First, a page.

A Law Society guide to criminal legal aid after the cuts has laid bare the scale of the hurdles facing firms that wish to stay in the market and advised most to choose one of three options: merger or acquisition, joint venture or collaboration.
Chancery Lane also revealed last week that it was concerned criminal specialist firms might use “borderline unethical approaches” to generate new business if they failed to win a duty contract.
Responding to changes in the criminal legal aid market – Helping members achieve success in a changed market, published late last week, suggested three main ways firms could survive: by bidding for the 525 duty contracts as large independent firms; by entering into a joint venture with other firms to create a new entity; or by collaborating with other firms – previously described as ‘consortia’ – with one firm becoming a ‘lead contractor’ in the bidding process.
It recognised the cuts have “created a tipping point meaning many practitioners’ existing ways of working and business models are no longer sustainable”, but also claimed the reforms to be “both an opportunity and a challenge for your firm”.
For bigger firms, unless they were already large enough, recruitment or merger or acquisition would be necessary to create the scale needed to be sustainable in the reformed market.
It advised: “Considerable effort (time and expense) must be expended in order to select the right partner (in the case of closer working) and these efforts must be balanced with ongoing client commitments… These challenges should not be underestimated. However, standing still is unlikely to be a viable option for most practitioners.”
The guidance estimated that the three models could take up to 18, 10 or three months respectively to “transition to”. The Legal Aid Agency (LAA) tender process is due to begin next month.
The guidance identified challenges to finding the right merger partner, such as its impact on other legal services. A joint venture carried the problem of ensuring roles and responsibilities in the group were “well defined”, while firms had to remember a lead contractor collaboration was not a consortium in the traditional sense, where all members individually held their own duty contracts.
The guidance was accompanied by detailed individual checklists on the three suggested models, each one running to over 60 points, to help firms consider the full range of issues involved. Even the lead contractor collaboration model, which involves the least structural impact on firms, necessitates consideration of forming a steering group, project and business plans, tax advice, due diligence in respect of all the partners involved, conflict of interest checks, confidentiality policies, risk sharing agreements, professional indemnity insurance, competition and regulatory issues, and so forth.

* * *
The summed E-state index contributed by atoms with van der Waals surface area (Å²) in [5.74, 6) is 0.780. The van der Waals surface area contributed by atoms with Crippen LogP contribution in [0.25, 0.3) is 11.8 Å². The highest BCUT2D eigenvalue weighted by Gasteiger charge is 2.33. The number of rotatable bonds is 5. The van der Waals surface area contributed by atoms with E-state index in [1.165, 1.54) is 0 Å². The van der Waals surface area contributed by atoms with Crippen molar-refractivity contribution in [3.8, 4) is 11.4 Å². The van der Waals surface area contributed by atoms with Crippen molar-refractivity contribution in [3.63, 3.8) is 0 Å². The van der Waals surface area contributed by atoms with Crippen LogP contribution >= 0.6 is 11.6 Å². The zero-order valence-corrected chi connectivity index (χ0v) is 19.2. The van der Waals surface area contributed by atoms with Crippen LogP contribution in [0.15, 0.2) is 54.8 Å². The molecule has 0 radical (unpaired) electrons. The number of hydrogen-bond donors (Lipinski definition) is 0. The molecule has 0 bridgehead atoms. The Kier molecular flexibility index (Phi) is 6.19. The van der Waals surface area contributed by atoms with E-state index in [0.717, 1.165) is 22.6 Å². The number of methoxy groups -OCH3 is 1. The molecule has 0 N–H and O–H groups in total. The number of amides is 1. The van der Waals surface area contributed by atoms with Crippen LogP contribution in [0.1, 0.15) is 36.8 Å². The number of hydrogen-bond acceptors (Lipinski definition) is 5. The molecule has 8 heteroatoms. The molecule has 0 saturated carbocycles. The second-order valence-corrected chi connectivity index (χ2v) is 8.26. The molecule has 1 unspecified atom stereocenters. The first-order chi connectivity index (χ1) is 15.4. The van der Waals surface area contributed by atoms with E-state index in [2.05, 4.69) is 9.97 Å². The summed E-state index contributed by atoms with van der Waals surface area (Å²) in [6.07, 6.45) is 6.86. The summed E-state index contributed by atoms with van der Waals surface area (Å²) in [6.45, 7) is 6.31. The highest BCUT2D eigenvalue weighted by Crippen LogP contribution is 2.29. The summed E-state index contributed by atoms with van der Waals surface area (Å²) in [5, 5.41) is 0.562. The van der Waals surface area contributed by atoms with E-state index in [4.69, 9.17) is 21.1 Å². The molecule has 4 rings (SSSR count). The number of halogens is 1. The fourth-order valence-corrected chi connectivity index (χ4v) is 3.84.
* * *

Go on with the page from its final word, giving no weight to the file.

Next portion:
Last week the society produced a question and answer document on the reforms. It revealed Chancery Lane was concerned that firms which won an own client contract but failed to secure a duty contract might “be looking for other ways of generating new business”, perhaps involving “borderline unethical approaches”. It invited practitioners to identify practices they wished to see outlawed, which the society said it would pass to the LAA and the Solicitors Regulation Authority.
The guidance was written between November 2013 and March 2014, showing the Law Society was thinking ahead even as the petition requisitioning a special general meeting on its top officials’ handling of the criminal legal aid reforms was being handed in at Chancery Lane. The society’s detractors are likely to see the move as defeatist and its supporters as far-sighted.
The society recently estimated the number of firms that could participate in the new legal aid contracts regime to be 800, or roughly half the existing 1,600 criminal firms. The guidance described the current criminal legal aid market structure: a little over 20% of firms had more that six duty solicitors, a third had three to five and just over 40% had two or fewer. It estimated about 7% of the £1.14bn market was serviced by the top 10 firms.
Law Society chief executive Des Hudson said: “This guidance has been drafted… in order to help our members identify the most appropriate solution for their situation and provide support and assistance on adapting current business models and ways of working to cope with the cuts and changes. The document provides details of the expected disruptions and works through the different choices and potential options available to members in order to identify new business models that are likely to be sustainable when the changes take hold.”